Category Archives: Innovation

Think better

Have you ever been presented with a problem and delivered an expected solution? Most likely.

This is the usual response when addressing a challenge. We employ known ideas, known methods to deliver a known solution. Those who know me, will attest that I am a conservative thinker, but I’ve been challenged recently to think a little differently. This isn’t different for the sake of being different, this is in an attempt to deliver solutions that go beyond the easily digested and expected outcome.

I do not believe we should be diverging from an established path simply ‘just because’; but if there is an opportunity to be truly innovative that could potentially deliver a shorter or more efficient route for future challenges, then I suggest it must be considered.

Case in point is the marrying of social welfare and economics. Did you know it costs over $4 billion to simply administer the social welfare system in Australia to deliver $165 billion in payments (source: Australian Government Dept of Human Services 2014-15 Annual report)? That’s a weekly outlay of $3 billion with an administration cost of $80 million.

Traditional thinking has been to tweak eligibility requirements, strengthen the compliance framework, modify or revise payments… an alternative view is to replace the system entirely with what is known as a universal basic income. At its simplest, a basic income is a common universal payment to each and every member of society, irrespective of income or employment status or health profile. This payment would be designed to meet the basic living costs and, perhaps surprisingly, is not a new concept. It can trace its origin back to the 1800’s with it afforded greater prominence in the 1960s (thanks to noted economist Milton Friedman) and has been the topic of debate periodically since. Finland is trialling this concept.

Now I’m not intending to deliver economic or social rationale for either of these approaches in this post, that’s for you to discover! I am hoping, though, to encourage all of us to innovate our thinking by exploring an alternative view to a current challenge, seeking to understand its merits or otherwise.

If we want better solutions, we need different thinking, better thinking.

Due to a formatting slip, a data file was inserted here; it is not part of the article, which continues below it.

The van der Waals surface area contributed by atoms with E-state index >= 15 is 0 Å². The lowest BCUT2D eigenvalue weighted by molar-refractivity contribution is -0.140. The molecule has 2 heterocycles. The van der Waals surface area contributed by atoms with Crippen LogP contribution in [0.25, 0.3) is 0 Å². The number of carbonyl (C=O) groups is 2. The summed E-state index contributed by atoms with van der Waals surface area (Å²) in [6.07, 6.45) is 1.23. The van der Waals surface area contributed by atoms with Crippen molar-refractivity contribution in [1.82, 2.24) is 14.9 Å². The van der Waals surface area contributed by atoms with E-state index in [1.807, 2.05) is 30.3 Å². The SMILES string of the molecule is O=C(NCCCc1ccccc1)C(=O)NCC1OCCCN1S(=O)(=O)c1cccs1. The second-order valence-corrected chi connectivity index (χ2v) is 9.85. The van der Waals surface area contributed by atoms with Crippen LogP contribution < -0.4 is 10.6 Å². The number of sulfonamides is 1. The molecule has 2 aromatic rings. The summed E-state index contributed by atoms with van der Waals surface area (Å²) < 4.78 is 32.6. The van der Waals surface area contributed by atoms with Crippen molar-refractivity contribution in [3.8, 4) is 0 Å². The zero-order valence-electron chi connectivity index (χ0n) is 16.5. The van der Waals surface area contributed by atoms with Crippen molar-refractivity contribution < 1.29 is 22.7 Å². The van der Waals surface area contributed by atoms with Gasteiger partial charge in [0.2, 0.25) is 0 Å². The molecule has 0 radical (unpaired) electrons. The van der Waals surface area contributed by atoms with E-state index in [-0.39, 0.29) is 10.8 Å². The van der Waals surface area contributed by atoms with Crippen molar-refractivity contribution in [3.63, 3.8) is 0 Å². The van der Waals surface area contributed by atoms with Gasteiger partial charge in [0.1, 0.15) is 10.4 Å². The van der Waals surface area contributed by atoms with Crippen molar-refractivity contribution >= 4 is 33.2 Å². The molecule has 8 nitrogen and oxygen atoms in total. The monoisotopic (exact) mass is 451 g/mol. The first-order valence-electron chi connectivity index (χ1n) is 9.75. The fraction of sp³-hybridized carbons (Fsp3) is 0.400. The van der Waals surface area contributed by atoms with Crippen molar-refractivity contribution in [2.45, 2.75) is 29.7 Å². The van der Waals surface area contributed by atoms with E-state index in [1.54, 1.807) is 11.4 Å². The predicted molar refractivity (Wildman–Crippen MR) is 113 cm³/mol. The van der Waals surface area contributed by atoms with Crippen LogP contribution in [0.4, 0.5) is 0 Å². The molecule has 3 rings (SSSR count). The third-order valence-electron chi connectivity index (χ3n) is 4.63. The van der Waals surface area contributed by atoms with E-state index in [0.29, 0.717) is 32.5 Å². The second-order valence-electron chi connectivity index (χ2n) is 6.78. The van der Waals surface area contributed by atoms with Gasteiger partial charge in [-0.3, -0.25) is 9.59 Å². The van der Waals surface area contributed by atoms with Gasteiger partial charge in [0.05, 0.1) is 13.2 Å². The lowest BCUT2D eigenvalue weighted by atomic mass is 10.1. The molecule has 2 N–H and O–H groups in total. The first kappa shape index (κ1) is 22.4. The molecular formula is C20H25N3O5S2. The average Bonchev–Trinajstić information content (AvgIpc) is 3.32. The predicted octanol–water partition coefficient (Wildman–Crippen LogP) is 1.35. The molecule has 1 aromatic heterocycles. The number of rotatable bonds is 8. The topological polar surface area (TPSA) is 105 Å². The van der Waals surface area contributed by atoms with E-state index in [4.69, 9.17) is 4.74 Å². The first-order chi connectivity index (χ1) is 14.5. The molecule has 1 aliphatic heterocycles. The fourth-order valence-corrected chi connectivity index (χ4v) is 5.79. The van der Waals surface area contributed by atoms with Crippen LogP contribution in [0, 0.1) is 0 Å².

LET HOPE RISE

Lessons from a lost ship

Did you know Australia has a Chief Scientist?

No? Well, we do and in early March our newly appointed Chief Scientist, Dr Finkel, addressed the National Press Club as part of an event run by Science & Technology Australia.

Dr Finkel shared a story about a small nation with middle-power ambitions. A nation in transition with a growing population and a commodity-based economy.

…But this small nation was well aware of its uncertain place in a strategic region at a volatile time. So it embarked on a bold exercise to build a flagship for its navy that would also be a statement about its place in the world.

The setting is Sweden, four hundred year ago, in 1625. Now this was no ordinary ship that the Swedes contracted the Dutch, who subcontracted the Germans, Danes and Finns, to build. This was something that no-one in Sweden had ever attempted before: a 135 foot warship with two decks, each bearing 36 cannons.

And it had to be built on the keel of the 110 foot, one-deck warship the contractors were initially instructed to build. That ship was half done when the King changed his mind – inspired by the thought of an extra deck, with extra cannons.

So the builders set to work, and they did their best to adapt the keel, while the King went off to fight his war with Poland.

By August 1628 the ship was ready. All of Stockholm gathered at the harbour for the launch of this mighty symbol of Swedish pride. And all of Stockholm was still there when, twenty minutes after the launch, tilted by the gentle nudge of a light sea breeze, it sank – less than one nautical mile from dock.

This ship – the Vasa – has sailed into business school history: as the textbook case in innovation done wrong.

The ship and 53 lives were lost as a result.

That ship sat on the bottom of the harbour for 333 years. Then it was raised in 1961 – almost perfectly preserved, ornamental mermaids and all. Raising it was a phenomenal feat of ingenuity and engineering. It was installed in a purpose-built museum, where more than a million people every year line up to see it. To Sweden, the Vasa is now a great source of national pride.

Because Sweden didn’t give up on building ships. They built two-deck gunships. They built three-deck gunships. Gunships that became the pride of the Swedish military for the next thirty years.

They helped to usher in the age the Swedes call stormaktstiden – the Great Power Period.

Failure – repurposed as a symbol of success.

But we don’t have to get there from the bottom of the harbour.

Let’s take the direct path to our own stormaktstiden, our Great Power Period.

LET HOPE RISE